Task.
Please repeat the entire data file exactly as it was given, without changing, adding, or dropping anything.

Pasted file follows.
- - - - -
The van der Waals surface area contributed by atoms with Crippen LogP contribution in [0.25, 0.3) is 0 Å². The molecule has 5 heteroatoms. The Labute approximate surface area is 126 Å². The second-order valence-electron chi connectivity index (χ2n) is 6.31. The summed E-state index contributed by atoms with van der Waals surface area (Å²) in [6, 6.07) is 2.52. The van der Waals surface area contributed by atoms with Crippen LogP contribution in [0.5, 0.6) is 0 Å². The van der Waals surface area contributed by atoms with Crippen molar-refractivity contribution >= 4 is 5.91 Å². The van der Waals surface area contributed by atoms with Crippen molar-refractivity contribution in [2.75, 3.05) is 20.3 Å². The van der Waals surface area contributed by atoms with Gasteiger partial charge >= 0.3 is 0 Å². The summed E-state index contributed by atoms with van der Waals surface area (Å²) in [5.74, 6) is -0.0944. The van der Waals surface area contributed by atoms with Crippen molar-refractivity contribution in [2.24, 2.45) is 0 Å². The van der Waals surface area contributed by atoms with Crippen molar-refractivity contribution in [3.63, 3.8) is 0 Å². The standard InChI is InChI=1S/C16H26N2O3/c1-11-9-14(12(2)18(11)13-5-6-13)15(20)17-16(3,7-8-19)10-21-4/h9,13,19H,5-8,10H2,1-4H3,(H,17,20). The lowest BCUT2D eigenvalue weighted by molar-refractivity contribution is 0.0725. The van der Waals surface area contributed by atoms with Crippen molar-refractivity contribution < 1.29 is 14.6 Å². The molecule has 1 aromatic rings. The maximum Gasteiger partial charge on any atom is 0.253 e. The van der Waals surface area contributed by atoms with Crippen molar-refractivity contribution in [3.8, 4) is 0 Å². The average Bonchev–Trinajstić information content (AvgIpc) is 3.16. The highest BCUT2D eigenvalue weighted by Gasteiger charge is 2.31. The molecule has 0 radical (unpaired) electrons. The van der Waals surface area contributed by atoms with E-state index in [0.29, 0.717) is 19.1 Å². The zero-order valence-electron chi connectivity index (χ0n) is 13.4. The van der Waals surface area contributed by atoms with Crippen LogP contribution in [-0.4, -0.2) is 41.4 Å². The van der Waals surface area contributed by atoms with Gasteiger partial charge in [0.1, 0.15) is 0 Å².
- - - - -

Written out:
The van der Waals surface area contributed by atoms with Crippen LogP contribution in [0.25, 0.3) is 0 Å². The molecule has 5 heteroatoms. The Labute approximate surface area is 126 Å². The second-order valence-electron chi connectivity index (χ2n) is 6.31. The summed E-state index contributed by atoms with van der Waals surface area (Å²) in [6, 6.07) is 2.52. The van der Waals surface area contributed by atoms with Crippen LogP contribution in [0.5, 0.6) is 0 Å². The van der Waals surface area contributed by atoms with Crippen molar-refractivity contribution >= 4 is 5.91 Å². The van der Waals surface area contributed by atoms with Crippen molar-refractivity contribution in [2.75, 3.05) is 20.3 Å². The van der Waals surface area contributed by atoms with Gasteiger partial charge >= 0.3 is 0 Å². The summed E-state index contributed by atoms with van der Waals surface area (Å²) in [5.74, 6) is -0.0944. The van der Waals surface area contributed by atoms with Crippen molar-refractivity contribution in [2.24, 2.45) is 0 Å². The van der Waals surface area contributed by atoms with Crippen molar-refractivity contribution in [3.63, 3.8) is 0 Å². The standard InChI is InChI=1S/C16H26N2O3/c1-11-9-14(12(2)18(11)13-5-6-13)15(20)17-16(3,7-8-19)10-21-4/h9,13,19H,5-8,10H2,1-4H3,(H,17,20). The lowest BCUT2D eigenvalue weighted by molar-refractivity contribution is 0.0725. The van der Waals surface area contributed by atoms with Crippen molar-refractivity contribution < 1.29 is 14.6 Å². The molecule has 1 aromatic rings. The maximum Gasteiger partial charge on any atom is 0.253 e. The van der Waals surface area contributed by atoms with Crippen molar-refractivity contribution in [3.8, 4) is 0 Å². The average Bonchev–Trinajstić information content (AvgIpc) is 3.16. The highest BCUT2D eigenvalue weighted by Gasteiger charge is 2.31. The molecule has 0 radical (unpaired) electrons. The van der Waals surface area contributed by atoms with E-state index in [0.29, 0.717) is 19.1 Å². The zero-order valence-electron chi connectivity index (χ0n) is 13.4. The van der Waals surface area contributed by atoms with Crippen LogP contribution in [-0.4, -0.2) is 41.4 Å². The van der Waals surface area contributed by atoms with Gasteiger partial charge in [0.1, 0.15) is 0 Å².